Caese the moment!

Still, Fox bet heavily on Caesar, and I think they won. And, to be frank, I think we won. The movie works because it treats its inherently silly concept matter – hyper-evolved apes conquering the planet – with a lot of pathos and weight, opting to give us character development in place of exposition, and trying to engage with its audience emotionally, rather than through special effects. There’s a wonderful shot near the start of the film where a three-year-old Caesar swings through his adopted house, with such energy and joy that it’s hard not to smile. You’re aware that this isn’t a real monkey (for the special effects are impressive, but not groundbreaking), but the movie treats him as if he were. That’s what makes the movie so effective. A lesser, safer film would treat Caesar as a plot device and build itself around the scientist Will Rodman, but the film works because it dares to build itself around Caesar. Many of the better sequences in the film don’t feature the nominal “lead” cast members.

In fairness, there are a host of other aspects of the film that work really well (and a few that don’t), but Caesar really is the movie’s main selling point. Aside from the monkey genius, the film does well to tap into the core themes of that very first, very famous movie. The ending of that film is spoilt by the very premise of this film, so I don’t feel too bad discussing the rather clever idea that Rise of the Planet of the Apes picks on, so very well. This film quotes Heston’s famous “damn dirty ape!” line, but it’s not the most important line of the original. As Taylor lies in the sand, discovering this post-apocalyptic wasteland is really Earth, he declares, “Oh my God. I’m back. I’m home. All the time, it was… We finally really did it. You Maniacs! You blew it up! Ah, damn you! God damn you all to hell!”The apes aren’t the real villains of the piece, they were simply opportunistic – picking up the shattered remains amid the arid wasteland that humanity’s inherent destructive nature left behind.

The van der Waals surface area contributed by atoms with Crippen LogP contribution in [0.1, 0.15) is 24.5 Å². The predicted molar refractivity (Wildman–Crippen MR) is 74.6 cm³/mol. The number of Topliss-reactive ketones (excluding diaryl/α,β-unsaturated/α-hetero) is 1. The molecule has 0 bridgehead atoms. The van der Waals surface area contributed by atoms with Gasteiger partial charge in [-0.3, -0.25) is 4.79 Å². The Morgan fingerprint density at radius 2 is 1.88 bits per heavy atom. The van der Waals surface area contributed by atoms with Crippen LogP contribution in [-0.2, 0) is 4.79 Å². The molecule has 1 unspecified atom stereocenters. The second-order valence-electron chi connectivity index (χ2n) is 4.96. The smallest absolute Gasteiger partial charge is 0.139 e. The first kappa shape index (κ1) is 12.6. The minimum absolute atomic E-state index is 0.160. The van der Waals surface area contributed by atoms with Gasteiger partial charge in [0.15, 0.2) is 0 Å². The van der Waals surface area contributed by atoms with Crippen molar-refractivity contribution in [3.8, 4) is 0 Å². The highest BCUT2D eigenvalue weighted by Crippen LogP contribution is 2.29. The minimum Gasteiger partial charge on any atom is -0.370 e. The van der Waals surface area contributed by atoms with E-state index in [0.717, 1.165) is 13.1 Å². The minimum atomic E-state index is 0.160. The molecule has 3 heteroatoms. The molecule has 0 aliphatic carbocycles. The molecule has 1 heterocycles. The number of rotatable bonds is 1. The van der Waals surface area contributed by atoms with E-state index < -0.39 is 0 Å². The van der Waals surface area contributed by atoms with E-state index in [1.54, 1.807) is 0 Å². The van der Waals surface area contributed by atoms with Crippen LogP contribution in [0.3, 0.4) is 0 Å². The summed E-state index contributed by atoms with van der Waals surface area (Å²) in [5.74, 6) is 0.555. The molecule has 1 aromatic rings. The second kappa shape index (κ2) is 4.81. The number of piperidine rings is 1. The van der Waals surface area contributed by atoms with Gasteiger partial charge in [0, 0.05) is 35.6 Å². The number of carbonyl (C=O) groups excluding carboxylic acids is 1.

There's beauty in the beast...

Like so much socially conscious science fiction of the sixties, it was a cautionary tale about the dangers of mankind’s darker impulses harnessing the raw power that science affords us. We were victims of our own arrogance, gambling recklessly on something that was ultimately completely pointless – and losing everything in the process. Rise of the Planet of the Apes picks up on that core theme, with Will Rodman confessing, “This is my fault. This is all my fault.” The destructive force is no longer the atomic bomb, but the very genes that make up life itself. The purpose that distorts them is no longer ideological warfare, but pure human greed.